3 Answers 3

You are having a server with a public IP and apache is running on it.Now you want to host your applications on LAN and also want them to be accessible on internet the important part is these applications are still running on the machines on LAN.

                           |--------------192.168.1.3
                           |            (internal3.example.com)
                           |
                           |--------------192.168.1.4
                           |            (internal4.example.com)
  (Public IP )             |
            A--------------|
(reverse proxy server)     |
  (192.168.1.25)           |
example.com                |
                           |--------------192.168.1.1
                           |            (internal1.example.com)
                           |
                           |--------------192.168.1.2
                           |            (internal2.example.com)

I am using Ubuntu to host Apache the vhost definition in case of Debian based systems the definiton of websites is done on

/etc/apache2/sites-enabled/*.conf

where *conf corresponds to

internal1.conf internal2.conf internal3.conf internal4.conf

The vhost definition of each of these sites will be as follows

/etc/apache2/sites-enabled/internal1.example.conf

  ServerAdmin webmaster@localhost
  ServerName internal1.example.com
  ProxyRequests off
  <proxy *>
  Order deny,allow
  Allow from all
  </proxy >
  ProxyPass / http://192.168.1.1/
  ProxyPassReverse / http://192.168.1.1/ </VirtualHost >

/etc/apache2/sites-enabled/internal2.example.conf

<virtualhost *:80>

      ServerAdmin webmaster@localhost
      ServerName internal2.example.com
      ProxyRequests off
      <proxy *>
      Order deny,allow
      Allow from all
      </proxy >
      ProxyPass / http://192.168.1.2/
      ProxyPassReverse / http://192.168.1.2/
</VirtualHost >

/etc/apache2/sites-enabled/internal3.example.conf

<virtualhost *:80>

      ServerAdmin webmaster@localhost
      ServerName internal3.example.com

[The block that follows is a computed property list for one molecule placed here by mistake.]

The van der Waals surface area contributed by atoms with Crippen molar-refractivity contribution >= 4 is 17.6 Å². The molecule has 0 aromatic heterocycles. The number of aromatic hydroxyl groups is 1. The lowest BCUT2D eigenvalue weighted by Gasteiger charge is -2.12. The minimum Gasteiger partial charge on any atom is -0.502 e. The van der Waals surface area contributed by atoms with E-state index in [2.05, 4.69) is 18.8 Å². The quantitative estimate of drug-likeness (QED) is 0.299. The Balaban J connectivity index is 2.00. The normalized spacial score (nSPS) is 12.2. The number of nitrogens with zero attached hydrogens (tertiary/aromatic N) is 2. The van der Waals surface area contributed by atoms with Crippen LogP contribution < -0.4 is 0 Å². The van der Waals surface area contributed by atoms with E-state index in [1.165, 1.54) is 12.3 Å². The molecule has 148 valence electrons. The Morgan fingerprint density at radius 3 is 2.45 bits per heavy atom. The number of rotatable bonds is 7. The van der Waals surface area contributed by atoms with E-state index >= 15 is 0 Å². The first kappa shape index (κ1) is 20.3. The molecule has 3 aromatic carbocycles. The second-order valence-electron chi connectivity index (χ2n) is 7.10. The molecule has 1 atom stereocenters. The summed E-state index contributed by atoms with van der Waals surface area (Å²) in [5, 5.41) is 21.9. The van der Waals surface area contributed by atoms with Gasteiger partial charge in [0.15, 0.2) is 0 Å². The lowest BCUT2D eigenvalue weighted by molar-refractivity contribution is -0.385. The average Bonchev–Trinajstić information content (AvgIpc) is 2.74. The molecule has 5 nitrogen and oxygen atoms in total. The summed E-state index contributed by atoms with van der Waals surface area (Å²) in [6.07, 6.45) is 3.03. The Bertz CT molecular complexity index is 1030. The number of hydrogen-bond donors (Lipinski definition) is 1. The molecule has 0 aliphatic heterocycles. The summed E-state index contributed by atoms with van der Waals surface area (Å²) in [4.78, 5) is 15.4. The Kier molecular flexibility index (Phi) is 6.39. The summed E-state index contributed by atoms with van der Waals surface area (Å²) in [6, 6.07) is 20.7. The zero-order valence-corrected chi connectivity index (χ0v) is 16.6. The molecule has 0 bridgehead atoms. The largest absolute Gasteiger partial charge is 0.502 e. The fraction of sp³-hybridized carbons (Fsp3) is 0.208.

ProxyRequests off
      <proxy *>
      Order deny,allow
      Allow from all
      </proxy >
      ProxyPass / http://192.168.1.3/
      ProxyPassReverse / http://192.168.1.3/
</VirtualHost >

/etc/apache2/sites-enabled/internal4.example.conf

      ServerAdmin webmaster@localhost
      ServerName internal4.example.com
      ProxyRequests off
      <proxy *>
      Order deny,allow
      Allow from all
      </proxy >
      ProxyPass / http://192.168.1.4/
      ProxyPassReverse / http://192.168.1.4/
</VirtualHost >

Note in all of the above vhost definitions I have dropped the options of Log files. So if you apply to a production server add them in each of the vhost file. Above is just to give you a clear cut example as how it can be working. I run a very complex Apache setup so above is just a small example to help you.

Now coming to Ajax part of your question

in chrome press Ctrl+Shift+I you will see where exactly the application is broken, it will give you some clue, (issue the request from a machine different from the machine on which you are developing web application) also if you can look at apache logs if the request from http://sample page which has ajx api actually reached your apache server that will give you more hint, if the proxy is forwarding your request correctly, post the HTTP HEADERS by using some tool in firefox like live_http in condition when there was no request and the condition when the request was made by the application that way observing the headers one can help you if the request reached the server behind the reverse proxy,also check the logs of server which is running reverse proxy if the request from web reached it or not and if the request reached what is the URL that was requested.This will give you a clue,

and for development purpose in your .conf files disable the rewrite rules for some time to test ,do it one by one.